4 min read

Life is fragile, and one of our own needs us.

Life is fragile, and one of our own needs us.

Dusty Litster needs our help. At the request of some of his family members, I've set up a GoFundMe at THIS LINK to help raise funds funds for medical bills. Please consider donating.

I was excited when I got the news. I would be the starting pitcher when my high school team played a game at Lindquist Field in Ogden. The game was going to be televised on an Xfinity channel so my family across the state could watch me play. This was before streaming was mainstream and before every play of every high school sport was recorded. I couldn't get over how cool it was going to be that I would get to play on TV.

I played terribly, but I played terribly on TV. That was enough for me to brag about with my friends and family. It was the only time some of my family could see me play high school baseball. It became a core baseball memory for me.

More than 15 years later, I learned it was Dusty Litster who called that game at Lindquist Field. He was part of my core baseball memory.

My story is not unique. Dusty has been helping establish core memories for high school athletes and their families across the state of Utah for nearly two decades. No matter the sport, Dusty has been there.

Most high school athletes don't play college ball. After they graduate high school, their sports careers are relegated to adult leagues at the city park. But those high school memories live on forever. Dusty has helped cultivate those memories for literally thousands of players.

Now it's Dusty and his family who need us to help him.

A little over a month ago, Dusty suffered a stroke. He was rushed up to the hospital and started the recovery process. He didn't lose any cognitive abilities as a result of the stroke, a miracle of its own, but doctors did notice some spots on his brain that concerned them. Because of the bleeding, doctors needed some time before they could make any sort of plan or diagnosis.

Dusty learned what the spots were this week - he has a pair of brain tumors and his doctors believe them to be cancerous.

There are still lots of details to be sorted out - confirmation of cancer, what type of tumor is it, a treatment plan, a whole bunch of other things. One absolute certainty at this point is that Dusty will have brain surgery in the coming days.

The diagnosis is devastating - especially for his wife and four young kids. But Dusty’s resolve is as strong as it has ever been. When he saw the spots on his brain following the stroke, he knew what the potential was. He knew that they could be tumors and what his reality could potentially look like.

"All I need is a chance to fight," he told me.

Now the whistle has been blown and the fight is underway. Dusty is going to fight like hell to beat this thing.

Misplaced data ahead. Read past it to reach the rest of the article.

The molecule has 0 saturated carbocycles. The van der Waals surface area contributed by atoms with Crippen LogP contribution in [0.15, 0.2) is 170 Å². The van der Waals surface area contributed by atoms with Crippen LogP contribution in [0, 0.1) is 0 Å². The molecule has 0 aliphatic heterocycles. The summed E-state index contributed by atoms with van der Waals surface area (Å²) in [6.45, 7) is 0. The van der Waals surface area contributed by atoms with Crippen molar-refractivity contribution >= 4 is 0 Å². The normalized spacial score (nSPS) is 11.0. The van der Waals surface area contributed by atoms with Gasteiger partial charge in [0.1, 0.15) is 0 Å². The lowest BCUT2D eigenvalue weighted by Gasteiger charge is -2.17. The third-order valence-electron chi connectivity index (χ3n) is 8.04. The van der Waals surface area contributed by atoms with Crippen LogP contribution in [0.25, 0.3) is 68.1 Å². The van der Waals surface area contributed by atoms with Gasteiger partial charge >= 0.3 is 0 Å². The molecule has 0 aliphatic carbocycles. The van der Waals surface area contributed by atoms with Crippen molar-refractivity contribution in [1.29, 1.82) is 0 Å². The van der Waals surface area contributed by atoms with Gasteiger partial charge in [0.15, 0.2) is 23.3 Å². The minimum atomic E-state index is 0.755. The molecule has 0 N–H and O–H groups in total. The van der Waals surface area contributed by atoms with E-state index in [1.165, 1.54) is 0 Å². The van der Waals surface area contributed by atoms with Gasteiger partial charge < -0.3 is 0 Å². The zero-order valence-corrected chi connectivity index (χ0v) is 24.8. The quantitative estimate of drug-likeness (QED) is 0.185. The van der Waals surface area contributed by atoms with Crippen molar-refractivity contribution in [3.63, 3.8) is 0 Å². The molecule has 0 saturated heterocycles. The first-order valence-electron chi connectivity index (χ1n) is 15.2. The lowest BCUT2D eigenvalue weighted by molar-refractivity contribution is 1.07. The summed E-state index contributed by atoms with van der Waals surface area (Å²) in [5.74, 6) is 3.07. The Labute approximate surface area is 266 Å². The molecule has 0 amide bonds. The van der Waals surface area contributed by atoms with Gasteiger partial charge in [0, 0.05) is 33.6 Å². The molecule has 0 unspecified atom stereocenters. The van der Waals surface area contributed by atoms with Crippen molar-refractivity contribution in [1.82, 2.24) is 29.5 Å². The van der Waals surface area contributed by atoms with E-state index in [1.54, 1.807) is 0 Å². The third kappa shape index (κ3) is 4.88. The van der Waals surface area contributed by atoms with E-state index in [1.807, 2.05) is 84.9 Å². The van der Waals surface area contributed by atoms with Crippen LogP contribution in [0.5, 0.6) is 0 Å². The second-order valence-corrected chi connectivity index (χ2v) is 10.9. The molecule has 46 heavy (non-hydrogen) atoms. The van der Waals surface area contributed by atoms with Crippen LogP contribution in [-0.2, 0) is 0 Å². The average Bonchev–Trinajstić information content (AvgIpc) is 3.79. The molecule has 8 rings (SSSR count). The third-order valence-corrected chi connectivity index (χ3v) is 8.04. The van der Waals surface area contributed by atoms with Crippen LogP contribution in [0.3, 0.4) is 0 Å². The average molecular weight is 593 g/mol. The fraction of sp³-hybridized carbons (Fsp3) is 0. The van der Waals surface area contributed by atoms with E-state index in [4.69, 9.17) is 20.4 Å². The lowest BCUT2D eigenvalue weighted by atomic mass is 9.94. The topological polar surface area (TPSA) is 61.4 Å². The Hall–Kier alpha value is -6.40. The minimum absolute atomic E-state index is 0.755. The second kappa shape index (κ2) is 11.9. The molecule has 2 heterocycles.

A few years ago, Dusty approached me about joining the High School RedZone Show with him on KSL Sports Radio. It immediately sounded awesome, but it would require me to be away from my family every Friday night during football season. With gratitude for the offer, I turned him down and told him that I couldn't justify picking up another side hobby if it pulled me away from my family more than I already was away from them during football.

He understood, but he persisted.

Eventually, he convinced me to try it out for a few weeks. He gave me the ability to pick and choose my schedule. That was something I could commit to. I planned on doing one or two weeks a month and that was it. Dusty agreed and the plan was in motion.

It took about two weeks for me to fall in love with the whole show. It was super fun to talk about high school football, but it was Dusty and the Rewind team that made me fall in love with the show. I had to take Fridays away from my family, but I gained family over the past two years.

I don't have a biological brother, but Dusty became my big brother over the last couple of years. We frantically panicked together while securing streaming rights and finding internet coverage for games in rural Utah while still producing a live show. We froze together calling playoff games on the top of the press box at Stansbury High School. We spent 14-hour days at Rice-Eccles Stadium together while doing pregame, postgame, and halftime shows for all of the major playoff games. We (and the entire Rewind crew) became family.

We planned the future together, like brothers do, and folks, it's such a bright future. The way that we intend on covering high school sports and cultivating more memories for you and your families is exciting.

But for today, we pause those plans, and focus on our brother Dusty. He needs us now like we've all needed him so many times in the past.

The financial burden of his treatment for the stroke was significant. The upcoming financial burden for brain surgery, chemo, radiation, and whatever else is coming his way is downright debilitating. It's going to be an incredibly difficult path forward for Dusty, his wife, and their four kids.

If you are able, please join the fight with Dusty. Let’s rally together and minimize the financial aspects of the fight as much as possible. Let’s do it for his family. Let’s do it for our brother.